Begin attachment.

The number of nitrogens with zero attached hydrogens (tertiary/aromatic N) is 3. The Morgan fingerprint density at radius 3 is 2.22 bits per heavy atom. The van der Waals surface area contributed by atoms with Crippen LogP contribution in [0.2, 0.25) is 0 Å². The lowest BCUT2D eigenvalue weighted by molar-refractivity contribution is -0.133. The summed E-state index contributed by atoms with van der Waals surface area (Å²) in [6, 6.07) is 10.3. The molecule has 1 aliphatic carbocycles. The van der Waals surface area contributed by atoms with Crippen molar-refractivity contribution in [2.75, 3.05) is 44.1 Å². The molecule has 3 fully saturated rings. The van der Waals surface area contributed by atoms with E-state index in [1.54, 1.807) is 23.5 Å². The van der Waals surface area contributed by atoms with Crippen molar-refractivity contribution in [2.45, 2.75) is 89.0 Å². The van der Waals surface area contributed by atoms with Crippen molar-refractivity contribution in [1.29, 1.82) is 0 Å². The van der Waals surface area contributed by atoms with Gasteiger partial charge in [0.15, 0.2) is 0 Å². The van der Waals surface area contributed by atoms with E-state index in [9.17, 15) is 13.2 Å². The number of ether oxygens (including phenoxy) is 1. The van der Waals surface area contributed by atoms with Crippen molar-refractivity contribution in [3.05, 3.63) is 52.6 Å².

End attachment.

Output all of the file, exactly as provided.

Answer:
The number of nitrogens with zero attached hydrogens (tertiary/aromatic N) is 3. The Morgan fingerprint density at radius 3 is 2.22 bits per heavy atom. The van der Waals surface area contributed by atoms with Crippen LogP contribution in [0.2, 0.25) is 0 Å². The lowest BCUT2D eigenvalue weighted by molar-refractivity contribution is -0.133. The summed E-state index contributed by atoms with van der Waals surface area (Å²) in [6, 6.07) is 10.3. The molecule has 1 aliphatic carbocycles. The van der Waals surface area contributed by atoms with Crippen molar-refractivity contribution in [2.75, 3.05) is 44.1 Å². The molecule has 3 fully saturated rings. The van der Waals surface area contributed by atoms with E-state index in [1.54, 1.807) is 23.5 Å². The van der Waals surface area contributed by atoms with Crippen molar-refractivity contribution in [2.45, 2.75) is 89.0 Å². The van der Waals surface area contributed by atoms with Crippen molar-refractivity contribution in [1.29, 1.82) is 0 Å². The van der Waals surface area contributed by atoms with Gasteiger partial charge in [0.15, 0.2) is 0 Å². The van der Waals surface area contributed by atoms with E-state index in [9.17, 15) is 13.2 Å². The number of ether oxygens (including phenoxy) is 1. The van der Waals surface area contributed by atoms with Crippen molar-refractivity contribution in [3.05, 3.63) is 52.6 Å².